A seasonal drop in the cost of natural gas used to generate electricity will trigger a corresponding decline in Connecticut’s standard service rates for most residential electricity customers, under a state regulatory ruling issued Friday.
The result is that more than 999,000 of Eversource’s 1.2 million residential customers are likely to see their monthly bills remain about the same despite a major overall rate increase the company was granted last month, officials said.
Most United Illuminating customers will see their monthly electricity rate decline because of the reduction in the state’s standard service rate, state Consumer Counsel Elin Swanson Katz said Friday.
“For UI customers, it will be a bill decrease,” she said.
As of July 1, Eversource’s standard residential generation rate will drop from 9.08 cents per kilowatt-hour (kWh) to 8.53 cents per kWh under the decision announced Friday by the Public Utilities Regulatory Authority.
United Illuminating’s standard residential generation rate will decrease from 9.66 cents per kWh to 9.05 cents per kWh as of July 1 as a result of the PURA ruling. UI serves about 334,000 customers in Connecticut, primarily in the southwestern region of the state.
About 70 percent of Connecticut residential electricity customers get their power using the state’s standard service rate. The rest have chosen to get their electricity from third-party suppliers that offer different service rates.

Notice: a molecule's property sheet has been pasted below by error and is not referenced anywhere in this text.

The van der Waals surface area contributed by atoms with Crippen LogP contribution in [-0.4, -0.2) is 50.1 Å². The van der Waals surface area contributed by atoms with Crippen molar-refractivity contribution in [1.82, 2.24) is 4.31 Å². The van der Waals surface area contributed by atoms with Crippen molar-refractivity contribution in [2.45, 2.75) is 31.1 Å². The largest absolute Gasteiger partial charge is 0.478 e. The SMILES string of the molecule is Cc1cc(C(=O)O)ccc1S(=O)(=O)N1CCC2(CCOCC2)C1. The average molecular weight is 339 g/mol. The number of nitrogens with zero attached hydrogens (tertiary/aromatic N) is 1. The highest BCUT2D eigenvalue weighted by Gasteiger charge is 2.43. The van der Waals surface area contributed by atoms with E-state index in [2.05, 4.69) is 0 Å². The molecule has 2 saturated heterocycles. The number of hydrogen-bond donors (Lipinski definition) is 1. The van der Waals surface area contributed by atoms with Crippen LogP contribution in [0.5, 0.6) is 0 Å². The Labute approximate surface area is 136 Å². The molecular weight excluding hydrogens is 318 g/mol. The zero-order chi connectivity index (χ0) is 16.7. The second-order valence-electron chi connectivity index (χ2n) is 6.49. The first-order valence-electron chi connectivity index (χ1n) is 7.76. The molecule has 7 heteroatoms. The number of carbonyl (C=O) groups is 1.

Last month, PURA granted Eversource a three-year, $124.7 million overall rate increase. Under that decision, average Eversource residential customers were expected to see their monthly bills jump by about $5.40.
But Eversource spokesman Mitch Gross said Friday the newly approved reduction in the standard service rate means that most residential customers “basically should see very little change [in their monthly bills] if at all … if they maintain their current consumption.”
According to Katz, Eversource’s standard rate reduction means that monthly bills for average electricity customers “could be close to even” despite the overall rate increase approved by the state in April.
Katz and Gross said the reason the standard service rates are dropping is that the cost of natural gas declines during warmer weather.
Natural gas is used to generate more than 50 percent of electricity in the New England region. In winter, the demand for natural gas to heat homes increases, pushing up prices in the region, and that resulting in higher electricity generation costs.
The lower standard service rates for Connecticut approved this week “are directly related to the demand for natural gas,” Gross said.
“Typically, you see summer prices for natural gas lower than in the winter,” Katz said.
PURA officials said the standard service rates for Eversource and UI were “based on competitive auctions held earlier this year to procure the electricity needed to meet forecasted load.”